Drug misuse deaths in Wales in 2018

There were a total of 208 drug misuse deaths registered in 2018. This is an increase of 23 deaths or 12.4 percent from the previous year, and by just over 50 percent since 2009. These figures represent the highest number of drug misuse deaths recorded in Wales according to the Office for National Statistics.

In 2018, Wales had the second highest rate of drug misuse deaths by region in England and Wales at 72 per million population. Wales was second only to the North East England region, which reported a rate of 96.3 per million population.

Drug deaths have increased in both men and women, by 13 and 12 percent respectively, and across all age groups with the exception of those aged 20-39 years. The largest increase was observed in those aged 40-49 years. 

The highest number of drug deaths occurred in what was the ABMU Health Board area, accounting for just over 30 percent of drug misuse deaths. However, this proportion has decreased compared to the previous year. Increases in the number of deaths were seen in Cwm Taf, Cardiff & Vale and Aneurin Bevan University Health Board areas.

Josie Smith, Head of Substance Misuse in Public Health Wales, stated:

“It is increasingly well documented that drug markets have changed over the last few years, both in the availability and range of drugs, and that this trend is increasing. One of the most distressing impacts of these changes is the rise in premature deaths. The report published today provides stark evidence of this with rates of drug deaths in Wales at their highest ever.     

“Whilst it is not possible, without further analysis, to provide definitive evidence to explain this increase in terms of specific drugs, we do know that 79 percent of the drug deaths in 2018 involved opioids, including heroin. This has been a relatively consistent pattern over the last few years, alongside benzodiazepines mentioned in 24 percent of deaths. Deaths involving cocaine, however, have increased dramatically, now mentioned in 15 percent of drug deaths compared with 4 percent a decade ago.  We also know that poly drug use – using different drugs and alcohol simultaneously – is common practice and significantly increases the risk of a fatal overdose.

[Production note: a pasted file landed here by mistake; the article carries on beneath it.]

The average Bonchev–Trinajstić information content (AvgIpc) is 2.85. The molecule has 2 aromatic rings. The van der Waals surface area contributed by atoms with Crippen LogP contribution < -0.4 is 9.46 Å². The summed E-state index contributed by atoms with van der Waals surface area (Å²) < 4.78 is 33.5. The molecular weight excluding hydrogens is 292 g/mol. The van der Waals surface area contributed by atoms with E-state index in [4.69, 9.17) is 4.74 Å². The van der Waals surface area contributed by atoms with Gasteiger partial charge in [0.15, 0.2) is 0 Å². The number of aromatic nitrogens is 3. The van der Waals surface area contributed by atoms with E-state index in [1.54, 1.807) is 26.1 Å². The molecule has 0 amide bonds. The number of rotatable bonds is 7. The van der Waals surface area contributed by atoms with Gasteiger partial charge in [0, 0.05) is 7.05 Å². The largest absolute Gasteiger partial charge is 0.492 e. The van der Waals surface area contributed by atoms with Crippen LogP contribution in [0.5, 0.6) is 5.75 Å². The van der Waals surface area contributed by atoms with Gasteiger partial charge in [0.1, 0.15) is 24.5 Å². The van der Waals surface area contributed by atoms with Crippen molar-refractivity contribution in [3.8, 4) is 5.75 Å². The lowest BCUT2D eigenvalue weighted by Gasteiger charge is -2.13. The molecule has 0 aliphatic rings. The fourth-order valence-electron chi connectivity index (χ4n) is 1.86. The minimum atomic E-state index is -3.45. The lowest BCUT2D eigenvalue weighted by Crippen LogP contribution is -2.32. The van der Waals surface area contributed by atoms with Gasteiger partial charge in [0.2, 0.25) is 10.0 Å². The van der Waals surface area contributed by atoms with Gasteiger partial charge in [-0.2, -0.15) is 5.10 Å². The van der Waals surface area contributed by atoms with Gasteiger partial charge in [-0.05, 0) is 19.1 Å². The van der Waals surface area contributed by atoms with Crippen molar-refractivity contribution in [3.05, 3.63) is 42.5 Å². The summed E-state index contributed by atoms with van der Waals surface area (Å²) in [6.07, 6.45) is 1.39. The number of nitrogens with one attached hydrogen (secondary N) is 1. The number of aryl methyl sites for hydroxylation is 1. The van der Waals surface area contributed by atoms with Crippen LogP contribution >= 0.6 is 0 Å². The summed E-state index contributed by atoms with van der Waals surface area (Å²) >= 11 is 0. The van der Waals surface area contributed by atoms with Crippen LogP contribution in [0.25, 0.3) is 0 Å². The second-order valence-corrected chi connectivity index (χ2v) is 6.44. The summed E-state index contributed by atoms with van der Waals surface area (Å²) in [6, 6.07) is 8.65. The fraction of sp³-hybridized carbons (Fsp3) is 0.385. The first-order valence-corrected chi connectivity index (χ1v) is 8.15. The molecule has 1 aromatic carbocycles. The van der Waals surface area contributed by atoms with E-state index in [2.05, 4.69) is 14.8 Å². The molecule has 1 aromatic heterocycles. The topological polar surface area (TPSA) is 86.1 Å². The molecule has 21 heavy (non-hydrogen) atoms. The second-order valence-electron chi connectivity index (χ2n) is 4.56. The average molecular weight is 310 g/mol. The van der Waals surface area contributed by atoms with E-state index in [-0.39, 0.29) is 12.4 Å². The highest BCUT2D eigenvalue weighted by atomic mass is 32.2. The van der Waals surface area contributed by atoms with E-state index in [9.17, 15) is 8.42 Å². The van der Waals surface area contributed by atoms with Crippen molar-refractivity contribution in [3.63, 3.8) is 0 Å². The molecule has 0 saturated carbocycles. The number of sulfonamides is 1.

“It’s really vital that we recognise that these figures relate to real people and the impact on their families, partners and friends may be devastating. Given the scale of problem drug use in Wales, it is likely that every member of the population will know someone affected by or experiencing difficulties with drugs, be they illegal or prescribed, but may be unaware. Many people may hide drug use or dependency problems and not seek support from loved ones or from services designed to offer support.  Every effort must be made to ensure that support is sought early on to prevent escalation of problem use and dependency without the fear of stigmatisation or social exclusion and with a recognition that drug use occurs amongst all age groups and all strata of society.”